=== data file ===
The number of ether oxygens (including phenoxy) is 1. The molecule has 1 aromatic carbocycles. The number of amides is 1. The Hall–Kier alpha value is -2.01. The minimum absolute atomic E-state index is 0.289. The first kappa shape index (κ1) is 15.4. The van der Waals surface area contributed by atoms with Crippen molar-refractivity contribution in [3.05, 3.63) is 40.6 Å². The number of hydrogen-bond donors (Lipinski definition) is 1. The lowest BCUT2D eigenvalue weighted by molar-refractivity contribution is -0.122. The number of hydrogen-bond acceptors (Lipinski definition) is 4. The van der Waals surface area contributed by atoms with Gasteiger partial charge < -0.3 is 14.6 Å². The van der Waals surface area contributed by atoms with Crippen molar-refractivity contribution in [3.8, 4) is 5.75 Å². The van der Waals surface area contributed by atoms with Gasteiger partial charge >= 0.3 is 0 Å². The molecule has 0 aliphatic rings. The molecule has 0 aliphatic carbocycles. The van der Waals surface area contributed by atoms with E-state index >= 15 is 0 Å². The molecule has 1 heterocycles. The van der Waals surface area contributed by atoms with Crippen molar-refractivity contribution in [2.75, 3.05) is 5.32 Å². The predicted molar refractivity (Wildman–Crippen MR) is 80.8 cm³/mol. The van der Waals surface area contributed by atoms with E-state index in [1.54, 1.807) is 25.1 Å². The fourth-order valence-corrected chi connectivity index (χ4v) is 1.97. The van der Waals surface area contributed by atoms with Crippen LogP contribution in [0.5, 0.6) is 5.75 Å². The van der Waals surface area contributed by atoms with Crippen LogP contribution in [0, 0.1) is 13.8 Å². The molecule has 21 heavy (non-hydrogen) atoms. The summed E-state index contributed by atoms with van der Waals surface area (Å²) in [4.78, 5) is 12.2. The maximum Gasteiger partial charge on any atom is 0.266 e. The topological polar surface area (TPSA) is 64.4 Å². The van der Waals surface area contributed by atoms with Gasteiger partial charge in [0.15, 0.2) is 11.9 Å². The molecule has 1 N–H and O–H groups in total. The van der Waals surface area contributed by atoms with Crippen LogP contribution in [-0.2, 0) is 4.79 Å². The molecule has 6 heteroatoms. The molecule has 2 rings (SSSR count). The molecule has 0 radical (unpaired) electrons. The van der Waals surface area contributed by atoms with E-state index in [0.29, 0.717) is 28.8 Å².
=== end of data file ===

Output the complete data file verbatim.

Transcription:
The number of ether oxygens (including phenoxy) is 1. The molecule has 1 aromatic carbocycles. The number of amides is 1. The Hall–Kier alpha value is -2.01. The minimum absolute atomic E-state index is 0.289. The first kappa shape index (κ1) is 15.4. The van der Waals surface area contributed by atoms with Crippen molar-refractivity contribution in [3.05, 3.63) is 40.6 Å². The number of hydrogen-bond donors (Lipinski definition) is 1. The lowest BCUT2D eigenvalue weighted by molar-refractivity contribution is -0.122. The number of hydrogen-bond acceptors (Lipinski definition) is 4. The van der Waals surface area contributed by atoms with Gasteiger partial charge < -0.3 is 14.6 Å². The van der Waals surface area contributed by atoms with Crippen molar-refractivity contribution in [3.8, 4) is 5.75 Å². The van der Waals surface area contributed by atoms with Gasteiger partial charge >= 0.3 is 0 Å². The molecule has 0 aliphatic rings. The molecule has 0 aliphatic carbocycles. The van der Waals surface area contributed by atoms with E-state index >= 15 is 0 Å². The molecule has 1 heterocycles. The van der Waals surface area contributed by atoms with Crippen molar-refractivity contribution in [2.75, 3.05) is 5.32 Å². The predicted molar refractivity (Wildman–Crippen MR) is 80.8 cm³/mol. The van der Waals surface area contributed by atoms with E-state index in [1.54, 1.807) is 25.1 Å². The fourth-order valence-corrected chi connectivity index (χ4v) is 1.97. The van der Waals surface area contributed by atoms with Crippen LogP contribution in [0.5, 0.6) is 5.75 Å². The van der Waals surface area contributed by atoms with Crippen LogP contribution in [0, 0.1) is 13.8 Å². The molecule has 21 heavy (non-hydrogen) atoms. The summed E-state index contributed by atoms with van der Waals surface area (Å²) in [4.78, 5) is 12.2. The maximum Gasteiger partial charge on any atom is 0.266 e. The topological polar surface area (TPSA) is 64.4 Å². The van der Waals surface area contributed by atoms with Gasteiger partial charge in [0.15, 0.2) is 11.9 Å². The molecule has 1 N–H and O–H groups in total. The van der Waals surface area contributed by atoms with Crippen LogP contribution in [-0.2, 0) is 4.79 Å². The molecule has 6 heteroatoms. The molecule has 2 rings (SSSR count). The molecule has 0 radical (unpaired) electrons. The van der Waals surface area contributed by atoms with E-state index in [0.29, 0.717) is 28.8 Å².